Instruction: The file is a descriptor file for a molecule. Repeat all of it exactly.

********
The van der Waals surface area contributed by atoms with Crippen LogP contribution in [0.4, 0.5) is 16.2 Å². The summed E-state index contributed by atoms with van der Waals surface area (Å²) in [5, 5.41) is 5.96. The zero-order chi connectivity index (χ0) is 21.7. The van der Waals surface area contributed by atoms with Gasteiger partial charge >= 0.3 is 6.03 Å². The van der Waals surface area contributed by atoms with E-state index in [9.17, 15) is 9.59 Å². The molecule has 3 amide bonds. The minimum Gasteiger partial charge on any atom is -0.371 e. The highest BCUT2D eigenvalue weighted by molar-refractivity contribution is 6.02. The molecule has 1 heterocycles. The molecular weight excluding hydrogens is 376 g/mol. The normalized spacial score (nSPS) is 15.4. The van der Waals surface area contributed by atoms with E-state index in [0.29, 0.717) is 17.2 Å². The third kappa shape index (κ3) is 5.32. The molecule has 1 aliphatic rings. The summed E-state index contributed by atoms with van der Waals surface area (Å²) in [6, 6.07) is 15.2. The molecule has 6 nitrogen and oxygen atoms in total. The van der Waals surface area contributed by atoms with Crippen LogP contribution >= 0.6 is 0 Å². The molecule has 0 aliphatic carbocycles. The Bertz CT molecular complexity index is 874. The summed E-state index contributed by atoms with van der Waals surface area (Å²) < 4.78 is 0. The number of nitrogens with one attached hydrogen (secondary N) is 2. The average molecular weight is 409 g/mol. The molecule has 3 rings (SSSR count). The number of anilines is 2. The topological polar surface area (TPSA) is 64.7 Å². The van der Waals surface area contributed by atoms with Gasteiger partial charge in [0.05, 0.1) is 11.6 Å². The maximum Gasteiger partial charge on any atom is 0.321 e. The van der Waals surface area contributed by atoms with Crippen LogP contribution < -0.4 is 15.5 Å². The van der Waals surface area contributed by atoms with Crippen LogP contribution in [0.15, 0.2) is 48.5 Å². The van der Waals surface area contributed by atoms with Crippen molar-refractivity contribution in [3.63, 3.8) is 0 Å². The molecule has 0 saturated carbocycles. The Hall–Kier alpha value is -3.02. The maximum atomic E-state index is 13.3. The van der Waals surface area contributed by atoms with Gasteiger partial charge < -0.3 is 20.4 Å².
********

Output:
The van der Waals surface area contributed by atoms with Crippen LogP contribution in [0.4, 0.5) is 16.2 Å². The summed E-state index contributed by atoms with van der Waals surface area (Å²) in [5, 5.41) is 5.96. The zero-order chi connectivity index (χ0) is 21.7. The van der Waals surface area contributed by atoms with Gasteiger partial charge >= 0.3 is 6.03 Å². The van der Waals surface area contributed by atoms with E-state index in [9.17, 15) is 9.59 Å². The molecule has 3 amide bonds. The minimum Gasteiger partial charge on any atom is -0.371 e. The highest BCUT2D eigenvalue weighted by molar-refractivity contribution is 6.02. The molecule has 1 heterocycles. The molecular weight excluding hydrogens is 376 g/mol. The normalized spacial score (nSPS) is 15.4. The van der Waals surface area contributed by atoms with E-state index in [0.29, 0.717) is 17.2 Å². The third kappa shape index (κ3) is 5.32. The molecule has 1 aliphatic rings. The summed E-state index contributed by atoms with van der Waals surface area (Å²) in [6, 6.07) is 15.2. The molecule has 6 nitrogen and oxygen atoms in total. The van der Waals surface area contributed by atoms with Crippen LogP contribution >= 0.6 is 0 Å². The molecule has 0 aliphatic carbocycles. The Bertz CT molecular complexity index is 874. The summed E-state index contributed by atoms with van der Waals surface area (Å²) < 4.78 is 0. The number of nitrogens with one attached hydrogen (secondary N) is 2. The average molecular weight is 409 g/mol. The molecule has 3 rings (SSSR count). The number of anilines is 2. The topological polar surface area (TPSA) is 64.7 Å². The van der Waals surface area contributed by atoms with Gasteiger partial charge in [0.05, 0.1) is 11.6 Å². The maximum Gasteiger partial charge on any atom is 0.321 e. The van der Waals surface area contributed by atoms with Crippen LogP contribution < -0.4 is 15.5 Å². The van der Waals surface area contributed by atoms with Crippen LogP contribution in [0.15, 0.2) is 48.5 Å². The van der Waals surface area contributed by atoms with Crippen molar-refractivity contribution in [3.63, 3.8) is 0 Å². The molecule has 0 saturated carbocycles. The Hall–Kier alpha value is -3.02. The maximum atomic E-state index is 13.3. The van der Waals surface area contributed by atoms with Gasteiger partial charge < -0.3 is 20.4 Å².